|A stunning 1999 painted silk chiffon dress by Alexander McQueen for Givenchy.|
The Museum at FIT opened their latest exhibit last week called RetroSpective, examining how designers have always looked to the past for inspiration. The show “presents an overview of historical references in fashion, with a strong emphasis on the recurrence of silhouette,” as noted by curator Jennifer Farley.
My favorite groupings were the ones showing clothes made in different eras that were based on the same style, such as the Empire waist, dresses heavily influenced by the Roaring 20s, or the long and lean late-1930s silhouette. Here are a few pairings that really caught my eye:
|A Robe à l’anglaise from 1765 next to a 1951 dress by Balmain with a similar silhouette.|
This beautiful Robe à l’anglaise from 1765 is the oldest piece I have seen on display at FIT. It has been wonderfully preserved and showing it next to a 1951 Balmain allows the viewer to marvel at just how tiny ladies were over 200 years ago!
|Panniers, which are left and right side hoops, give this gown its shape.|
|This dress is in remarkable condition for being almost 250 years old!|
|A 1923 Lanvin, left, and a 2009 dress by Agatha Ruiz de la Prada.|
A 1923 black silk taffeta robe de style attributed to Lanvin, above, makes use of panniers, as does a 2009 dress of multicolored satin ribbon by Agatha Ruiz de la Prada.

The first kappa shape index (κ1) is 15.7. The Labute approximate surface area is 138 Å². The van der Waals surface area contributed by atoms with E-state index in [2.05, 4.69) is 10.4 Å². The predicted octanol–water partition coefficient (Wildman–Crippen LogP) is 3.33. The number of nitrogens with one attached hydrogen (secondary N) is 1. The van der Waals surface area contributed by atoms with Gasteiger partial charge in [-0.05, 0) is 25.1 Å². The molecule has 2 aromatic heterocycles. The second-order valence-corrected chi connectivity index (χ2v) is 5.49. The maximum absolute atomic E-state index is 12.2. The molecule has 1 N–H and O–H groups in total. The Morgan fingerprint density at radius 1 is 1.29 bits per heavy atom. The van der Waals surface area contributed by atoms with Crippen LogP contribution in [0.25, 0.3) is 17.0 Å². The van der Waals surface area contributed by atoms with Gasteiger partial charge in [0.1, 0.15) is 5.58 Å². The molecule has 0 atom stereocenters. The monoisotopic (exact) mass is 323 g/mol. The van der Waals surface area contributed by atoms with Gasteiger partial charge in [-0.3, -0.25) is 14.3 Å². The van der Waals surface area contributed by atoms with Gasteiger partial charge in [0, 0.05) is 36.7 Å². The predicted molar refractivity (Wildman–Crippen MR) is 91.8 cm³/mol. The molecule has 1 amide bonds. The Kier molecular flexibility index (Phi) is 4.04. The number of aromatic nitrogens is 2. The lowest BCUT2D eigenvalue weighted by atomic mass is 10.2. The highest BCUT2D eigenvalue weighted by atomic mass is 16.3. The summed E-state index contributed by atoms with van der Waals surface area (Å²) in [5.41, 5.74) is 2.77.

|Jane Austen, anyone? A 1962 Norell, left, with an evening dress from 1810, right.|
The Empire-waist evening dress on the right, above, is from 1810 and was an early example of fashion looking backward, as the lines of this dress emulate the simple lines of Greek clothing. The red dress on the left is a 1962 wool crepe and satin “Josephine” dress by Norman Norell, when he himself was looking back to the early 19th century.
|Hoop dreams. An 1860 dress of plaid silk taffeta next to the cage crinoline that gives it its full shape.|
The look in the mid-19th century featured voluminous skirts, at their widest around 1860, which made the waist appear smaller. The skirts were supported by hoop undergarments, called cage crinolines.
|A 1996 dress by Yoshiki Hishinuma, left, with a 2013 ensemble by Thom Browne.|
|Browne’s creation next to a 2004 wedding gown by Olivier Theyskens for Rochas.|
Thom Browne’s wild Madras print ensemble shows the cage crinoline on the outside. The 2004 wedding dress by Olivier Theyskens for Rochas also makes the crinoline (and corset) visible, featuring it as part of the gown’s design.
|What Gatsby? A red 1925 Leneif dress next to a 1961 dress by Marc Bohan for Dior.|
|A 1965 Norman Norell, left, with a 1988 dress by Carolyne Roehm, right.|
Another interesting set of dresses were those actually from or inspired by the look of the 1920s. The red 1925 Leneif dress of red satin and bugle beads is the only original, the other three, by Marc Bohan for Dior, Norman Norell, and Carolyne Roehm all show how relevant that silhouette has remained through the decades and that it’s still a rich source of inspiration for designers.
|A 1938 dress by Farquharson & Wheelock, left, with a 1972-73 design by Halston, right.|
A Farquharson & Wheelock 1938 dress of gold lamé is perfect next to a 1972-73 copper silk jersey dress by Halston, whose body-conscious designs reflected a similar aesthetic.
RetroSpective is on view through November 16, 2013.
The Museum at FIT
Seventh Avenue at 27th Street
New York NY 10001-5992
Hours: Tuesday-Friday: Noon-8PM
Closed Sundays, Mondays, and legal holidays
Admission is free